We only have a single Mazzard tree in our orchard. It is beautiful in bloom, as it is now towards the end of April, but we haven’t ever had any fruit from it.
What is a Mazzard? You may well ask, because it is not a name recognised outside of the West Country, although, strangely, our American cousins may have some idea of what we are talking about…
Let’s start at the beginning. Mazzards are a type of cherry tree that were once grown extensively in North Devon. The fruit are very sweet but a bit smaller than modern commercial black cherry varieties. The centre of Mazzard growing was the parish of Landkey, near Barnstaple in North Devon. At the time of the Great War, there were over one hundred acres of Mazzard trees in the parish.
However, since that time the number of trees had dwindled alarmingly until it was nearly lost for ever. The reason for this is that it is an extremely tall tree, often fifty feet high, which makes it difficult to pick the fruit and even more difficult to keep the blackbirds from eating the fruit before it is ripe. In olden days local lads would be paid pence to stay all day in the Mazzard “greens”, as the orchards are called, to scare away the birds.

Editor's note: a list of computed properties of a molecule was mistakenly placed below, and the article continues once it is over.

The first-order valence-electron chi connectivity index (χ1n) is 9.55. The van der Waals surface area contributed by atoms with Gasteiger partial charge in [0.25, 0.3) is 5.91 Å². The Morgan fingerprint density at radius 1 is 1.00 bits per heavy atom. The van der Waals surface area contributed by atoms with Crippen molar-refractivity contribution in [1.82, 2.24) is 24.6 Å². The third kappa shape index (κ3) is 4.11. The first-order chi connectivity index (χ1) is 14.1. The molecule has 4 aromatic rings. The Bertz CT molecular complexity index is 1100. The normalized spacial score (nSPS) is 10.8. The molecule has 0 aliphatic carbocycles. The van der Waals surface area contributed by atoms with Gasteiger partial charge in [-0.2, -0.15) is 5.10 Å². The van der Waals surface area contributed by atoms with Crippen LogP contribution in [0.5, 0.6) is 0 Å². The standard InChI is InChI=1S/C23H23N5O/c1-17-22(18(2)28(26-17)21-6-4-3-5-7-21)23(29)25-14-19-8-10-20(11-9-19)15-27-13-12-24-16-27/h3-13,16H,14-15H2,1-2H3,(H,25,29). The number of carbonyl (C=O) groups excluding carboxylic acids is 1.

Nowadays no one would want to do such a boring job!
We keep considering how to protect our Mazzard from the marauding blackbirds but, each year, the tree gets taller and the task of covering it with protective netting becomes more daunting. Which is why we ourselves have not yet tasted Mazzard fruit!!
It is believed that the Mazzard cherry was introduced by Huguenots from France in the seventeenth century, but it may be that they are far more ancient. The name is thought to derive from the AngloSaxon word “mazer” meaning a “goblet” because of the shape of the tree. By Tudor times the word “mazard” spelt with a single “z” took on the meaning of “head”, presumably because it is rounded like a goblet. And that is what it means in colloquial American English today.
Webster’s Dictionary quotes the sentence, “Grandma threatened to whop me on the mazard if I didn’t mind my manners”. Perhaps that is what we should do to those pesky blackbirds…..